Rotator Cuff: Definition and What it is

Medically and clinically reviewed by Jonathan Lee, MD and Dylan Peterson, PT, DPT

Rotator Cuff Definition and Meaning

The rotator cuff is made up of four muscles and tendons (fibrous bands of connective tissue that link muscles and bones) in the shoulder that provide stability and enable a wide range of shoulder joint movements.

Your shoulder is made up of three bones: your upper arm bone (humerus), your shoulder blade (scapula), and your collarbone. The muscles and tendons of your rotator cuff form a covering around the head of the upper arm bone and attach it to your shoulder blade. You engage your rotator cuff during a variety of movements, like throwing a baseball, treading water with your arms, and even simple activities like reaching for an object on a high shelf. 

Anatomy of the Rotator Cuff

The rotator cuff consists of four key muscles — supraspinatus, infraspinatus, teres minor, and subscapularis — along with their associated tendons. The supraspinatus muscle is heavily involved in lifting the arm sideways, while the infraspinatus and teres minor contribute to external rotation of the arm. 

These four muscles originate from the shoulder blade and attach to the head of the upper arm bone, forming a "cuff" around it. This structure enables the arm to move in multiple directions, allowing for various arm motions such as lifting, pushing, and rotating, all while keeping the shoulder joint in place.

Common Rotator Cuff Injuries

Sometimes you can experience pain, stiffness, or other issues with your rotator cuff. When this happens, it can take a toll on your ability to do daily activities (like reaching overhead to put on a shirt, lifting objects like a backpack or bag of groceries, or even turning the steering wheel as you drive) or engage in sports or hobbies you love. Your rotator cuff is strong and resilient, but sometimes it can get irritated when you do more activity than your body is ready for, or if you experience trauma to the area. 

You may hear about rotator cuff tears, which can sound alarming. All this really means is you’ve injured one of the tendons in the rotator cuff (most tears occur in the supraspinatus tendon). In most cases, your body can recover from such issues with conservative treatment, such as over-the-counter pain medication and stretching and strengthening exercises that target the shoulder.

Rotator Cuff: A Hinge Health Perspective

The rotator cuff plays a crucial role in shoulder function and mobility, so it’s important to engage in exercises that keep it strong and flexible to help prevent injury and pain with activity. And research shows that a regular exercise program can help people with rotator cuff issues reduce pain and improve quality of life.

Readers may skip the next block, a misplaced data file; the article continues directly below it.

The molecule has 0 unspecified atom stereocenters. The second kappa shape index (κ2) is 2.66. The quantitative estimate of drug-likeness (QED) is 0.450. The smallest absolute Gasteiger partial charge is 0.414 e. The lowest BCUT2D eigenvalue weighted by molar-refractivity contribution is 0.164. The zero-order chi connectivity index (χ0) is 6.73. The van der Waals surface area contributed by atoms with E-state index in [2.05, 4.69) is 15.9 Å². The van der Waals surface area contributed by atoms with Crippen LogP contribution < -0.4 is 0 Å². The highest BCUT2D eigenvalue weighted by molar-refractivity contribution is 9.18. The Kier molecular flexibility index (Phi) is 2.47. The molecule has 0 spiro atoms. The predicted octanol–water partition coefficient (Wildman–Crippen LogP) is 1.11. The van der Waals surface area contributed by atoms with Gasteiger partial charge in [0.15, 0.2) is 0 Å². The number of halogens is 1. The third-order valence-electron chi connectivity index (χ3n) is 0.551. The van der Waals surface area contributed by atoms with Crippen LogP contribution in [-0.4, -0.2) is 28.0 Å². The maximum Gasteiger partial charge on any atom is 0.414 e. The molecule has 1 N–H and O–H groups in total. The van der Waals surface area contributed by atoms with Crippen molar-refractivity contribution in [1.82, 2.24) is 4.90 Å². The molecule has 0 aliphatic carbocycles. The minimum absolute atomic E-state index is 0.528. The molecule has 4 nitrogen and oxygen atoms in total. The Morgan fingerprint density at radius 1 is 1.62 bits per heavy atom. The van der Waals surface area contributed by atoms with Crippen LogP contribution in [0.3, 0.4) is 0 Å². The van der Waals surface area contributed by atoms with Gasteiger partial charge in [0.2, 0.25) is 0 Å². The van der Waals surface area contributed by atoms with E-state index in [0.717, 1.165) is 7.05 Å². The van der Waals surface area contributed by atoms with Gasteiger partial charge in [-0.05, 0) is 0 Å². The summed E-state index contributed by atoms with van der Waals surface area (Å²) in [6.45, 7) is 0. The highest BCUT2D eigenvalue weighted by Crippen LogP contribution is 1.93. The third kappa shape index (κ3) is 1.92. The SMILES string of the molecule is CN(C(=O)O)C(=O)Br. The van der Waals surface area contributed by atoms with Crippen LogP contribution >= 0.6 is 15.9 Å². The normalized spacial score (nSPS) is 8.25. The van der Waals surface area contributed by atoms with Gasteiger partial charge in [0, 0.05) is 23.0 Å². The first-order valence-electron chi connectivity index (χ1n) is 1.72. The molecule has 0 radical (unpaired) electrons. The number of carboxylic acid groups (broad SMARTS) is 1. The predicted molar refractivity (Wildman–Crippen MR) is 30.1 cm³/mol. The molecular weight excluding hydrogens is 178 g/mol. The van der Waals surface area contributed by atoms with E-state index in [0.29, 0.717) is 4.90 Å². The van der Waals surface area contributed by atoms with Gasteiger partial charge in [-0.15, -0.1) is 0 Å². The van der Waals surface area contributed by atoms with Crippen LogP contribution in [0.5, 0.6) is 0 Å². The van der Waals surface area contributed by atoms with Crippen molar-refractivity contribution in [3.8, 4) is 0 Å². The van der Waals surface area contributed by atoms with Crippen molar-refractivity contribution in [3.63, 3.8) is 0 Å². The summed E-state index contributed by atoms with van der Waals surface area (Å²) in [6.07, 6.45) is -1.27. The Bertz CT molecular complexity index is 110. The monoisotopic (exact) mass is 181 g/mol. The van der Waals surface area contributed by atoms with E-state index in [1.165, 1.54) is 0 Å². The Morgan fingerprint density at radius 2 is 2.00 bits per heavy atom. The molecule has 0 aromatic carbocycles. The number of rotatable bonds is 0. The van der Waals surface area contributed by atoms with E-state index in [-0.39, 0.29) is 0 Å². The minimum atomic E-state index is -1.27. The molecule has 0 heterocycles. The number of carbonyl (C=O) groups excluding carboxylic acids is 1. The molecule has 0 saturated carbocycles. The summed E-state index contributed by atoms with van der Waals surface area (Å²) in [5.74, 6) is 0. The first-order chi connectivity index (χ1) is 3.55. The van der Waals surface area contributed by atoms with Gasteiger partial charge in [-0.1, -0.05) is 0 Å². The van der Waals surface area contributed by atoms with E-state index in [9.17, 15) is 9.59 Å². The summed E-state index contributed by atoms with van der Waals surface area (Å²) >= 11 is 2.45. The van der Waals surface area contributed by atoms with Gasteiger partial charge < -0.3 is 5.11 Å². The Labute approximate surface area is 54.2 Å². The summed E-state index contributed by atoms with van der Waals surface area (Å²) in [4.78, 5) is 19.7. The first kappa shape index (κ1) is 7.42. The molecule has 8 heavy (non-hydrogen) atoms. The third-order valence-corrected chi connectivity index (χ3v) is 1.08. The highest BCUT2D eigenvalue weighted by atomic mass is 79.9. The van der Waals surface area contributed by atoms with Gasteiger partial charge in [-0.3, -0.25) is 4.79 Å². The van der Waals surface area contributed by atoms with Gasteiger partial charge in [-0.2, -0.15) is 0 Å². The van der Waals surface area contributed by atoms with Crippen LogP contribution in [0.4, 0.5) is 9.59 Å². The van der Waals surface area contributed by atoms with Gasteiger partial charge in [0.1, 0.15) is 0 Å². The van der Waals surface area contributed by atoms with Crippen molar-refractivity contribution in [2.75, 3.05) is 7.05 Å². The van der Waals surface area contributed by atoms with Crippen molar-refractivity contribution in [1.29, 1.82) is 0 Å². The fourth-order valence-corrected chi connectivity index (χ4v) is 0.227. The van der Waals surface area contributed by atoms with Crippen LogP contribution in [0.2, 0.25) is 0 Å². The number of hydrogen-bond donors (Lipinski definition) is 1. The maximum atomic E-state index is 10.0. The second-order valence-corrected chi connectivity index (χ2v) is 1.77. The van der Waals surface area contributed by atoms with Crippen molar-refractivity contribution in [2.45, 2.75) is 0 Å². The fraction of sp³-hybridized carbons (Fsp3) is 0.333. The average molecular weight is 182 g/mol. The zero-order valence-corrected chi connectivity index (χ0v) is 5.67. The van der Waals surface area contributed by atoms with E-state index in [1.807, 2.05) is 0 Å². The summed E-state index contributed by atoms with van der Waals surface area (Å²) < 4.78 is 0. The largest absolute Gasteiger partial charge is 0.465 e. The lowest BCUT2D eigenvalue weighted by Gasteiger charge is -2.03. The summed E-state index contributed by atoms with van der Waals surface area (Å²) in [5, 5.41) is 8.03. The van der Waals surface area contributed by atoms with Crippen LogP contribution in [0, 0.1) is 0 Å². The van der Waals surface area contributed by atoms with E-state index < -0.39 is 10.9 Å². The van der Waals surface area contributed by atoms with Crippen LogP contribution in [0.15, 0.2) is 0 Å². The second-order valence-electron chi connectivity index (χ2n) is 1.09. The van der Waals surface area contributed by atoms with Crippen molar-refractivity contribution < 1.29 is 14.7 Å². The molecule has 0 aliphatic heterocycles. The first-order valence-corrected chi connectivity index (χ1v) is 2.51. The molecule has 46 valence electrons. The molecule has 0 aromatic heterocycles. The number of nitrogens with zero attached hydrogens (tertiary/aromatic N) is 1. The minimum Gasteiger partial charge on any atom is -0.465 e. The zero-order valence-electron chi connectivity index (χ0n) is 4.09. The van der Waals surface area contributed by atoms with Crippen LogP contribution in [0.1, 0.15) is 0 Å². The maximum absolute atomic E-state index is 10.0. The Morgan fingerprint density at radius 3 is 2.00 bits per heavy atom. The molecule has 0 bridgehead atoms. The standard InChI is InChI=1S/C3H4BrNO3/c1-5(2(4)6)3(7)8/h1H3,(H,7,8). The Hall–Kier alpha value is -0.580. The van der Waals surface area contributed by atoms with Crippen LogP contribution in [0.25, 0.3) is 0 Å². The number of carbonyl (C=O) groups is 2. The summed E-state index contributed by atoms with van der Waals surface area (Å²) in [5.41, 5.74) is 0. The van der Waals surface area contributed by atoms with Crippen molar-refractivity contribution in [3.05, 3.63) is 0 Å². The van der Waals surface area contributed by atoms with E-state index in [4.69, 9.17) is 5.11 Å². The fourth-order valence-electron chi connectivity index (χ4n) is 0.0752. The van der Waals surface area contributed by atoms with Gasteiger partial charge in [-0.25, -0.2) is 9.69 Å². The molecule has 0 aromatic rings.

Range-of-motion exercises help maintain joint mobility and the flexibility of shoulder muscles and tendons, while shoulder strengthening exercises help maintain functional use of your shoulder and arm and prevent future injury. A physical therapist can also work with you on a strengthening and stretching plan. You can see a physical therapist in person or use a program like Hinge Health to access a PT via telehealth/video visit. 

How Hinge Health Can Help You

If you have joint or muscle pain that makes it hard to move, you can get the relief you’ve been looking for with Hinge Health’s online exercise therapy program.

The best part: You don’t have to leave your home because our program is digital. That means you can easily get the care you need through our app, when and where it works for you.

Through our program, you’ll have access to therapeutic exercises and stretches for your condition. Additionally, you’ll have a personal care team to guide, support, and tailor our program to you.

See if you qualify for Hinge Health and confirm free coverage through your employer or benefit plan here.

This article and its contents are provided for educational and informational purposes only and do not constitute medical advice or professional services specific to you or your medical condition.


  1. Athwal, S. & Armstrong, A. D. (2022, June). Rotator Cuff Tears. OrthoInfo. 

  2. Armstrong, A. D. (2021, July). Shoulder Impingement/Rotator Cuff Tendonitis. OrthoInfo. 

  3. Christensen, B. H., Andersen, K. S., Rasmussen, S., Andreasen, E. L., Nielsen, L. M., & Jensen, S. L. (2016). Enhanced function and quality of life following 5 months of exercise therapy for patients with irreparable rotator cuff tears – an intervention study. BMC Musculoskeletal Disorders, 17(1). doi:10.1186/s12891-016-1116-6

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